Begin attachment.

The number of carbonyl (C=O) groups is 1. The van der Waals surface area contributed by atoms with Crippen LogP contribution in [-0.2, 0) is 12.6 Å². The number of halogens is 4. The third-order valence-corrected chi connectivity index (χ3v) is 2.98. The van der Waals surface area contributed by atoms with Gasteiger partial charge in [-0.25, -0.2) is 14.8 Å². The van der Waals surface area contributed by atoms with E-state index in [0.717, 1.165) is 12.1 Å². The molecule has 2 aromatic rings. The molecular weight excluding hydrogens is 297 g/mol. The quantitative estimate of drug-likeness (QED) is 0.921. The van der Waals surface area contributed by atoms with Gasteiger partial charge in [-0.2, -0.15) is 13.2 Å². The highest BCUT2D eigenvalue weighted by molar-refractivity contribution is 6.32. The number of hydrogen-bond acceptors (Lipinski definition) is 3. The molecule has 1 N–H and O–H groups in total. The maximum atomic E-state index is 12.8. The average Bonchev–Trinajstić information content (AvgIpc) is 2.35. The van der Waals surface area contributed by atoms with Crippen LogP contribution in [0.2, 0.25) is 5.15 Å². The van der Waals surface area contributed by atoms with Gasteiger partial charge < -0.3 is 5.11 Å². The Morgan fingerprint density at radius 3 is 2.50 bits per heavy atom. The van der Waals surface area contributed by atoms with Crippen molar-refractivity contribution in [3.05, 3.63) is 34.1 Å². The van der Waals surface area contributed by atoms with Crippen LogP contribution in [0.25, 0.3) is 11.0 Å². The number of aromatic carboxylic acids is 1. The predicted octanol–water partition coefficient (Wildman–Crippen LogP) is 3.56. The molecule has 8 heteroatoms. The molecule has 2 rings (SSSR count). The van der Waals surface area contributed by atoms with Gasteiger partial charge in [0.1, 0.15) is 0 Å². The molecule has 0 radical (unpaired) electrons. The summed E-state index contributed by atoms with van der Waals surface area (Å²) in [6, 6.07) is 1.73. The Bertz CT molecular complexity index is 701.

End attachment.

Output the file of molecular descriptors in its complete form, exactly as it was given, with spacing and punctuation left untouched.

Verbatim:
The number of carbonyl (C=O) groups is 1. The van der Waals surface area contributed by atoms with Crippen LogP contribution in [-0.2, 0) is 12.6 Å². The number of halogens is 4. The third-order valence-corrected chi connectivity index (χ3v) is 2.98. The van der Waals surface area contributed by atoms with Gasteiger partial charge in [-0.25, -0.2) is 14.8 Å². The van der Waals surface area contributed by atoms with E-state index in [0.717, 1.165) is 12.1 Å². The molecule has 2 aromatic rings. The molecular weight excluding hydrogens is 297 g/mol. The quantitative estimate of drug-likeness (QED) is 0.921. The van der Waals surface area contributed by atoms with Gasteiger partial charge in [-0.2, -0.15) is 13.2 Å². The highest BCUT2D eigenvalue weighted by molar-refractivity contribution is 6.32. The number of hydrogen-bond acceptors (Lipinski definition) is 3. The molecule has 1 N–H and O–H groups in total. The maximum atomic E-state index is 12.8. The average Bonchev–Trinajstić information content (AvgIpc) is 2.35. The van der Waals surface area contributed by atoms with Crippen LogP contribution in [0.2, 0.25) is 5.15 Å². The van der Waals surface area contributed by atoms with Gasteiger partial charge < -0.3 is 5.11 Å². The Morgan fingerprint density at radius 3 is 2.50 bits per heavy atom. The van der Waals surface area contributed by atoms with Crippen molar-refractivity contribution in [3.05, 3.63) is 34.1 Å². The van der Waals surface area contributed by atoms with Crippen LogP contribution in [0.25, 0.3) is 11.0 Å². The number of aromatic carboxylic acids is 1. The predicted octanol–water partition coefficient (Wildman–Crippen LogP) is 3.56. The molecule has 8 heteroatoms. The molecule has 2 rings (SSSR count). The van der Waals surface area contributed by atoms with Gasteiger partial charge in [0.1, 0.15) is 0 Å². The molecule has 0 radical (unpaired) electrons. The summed E-state index contributed by atoms with van der Waals surface area (Å²) in [6, 6.07) is 1.73. The Bertz CT molecular complexity index is 701.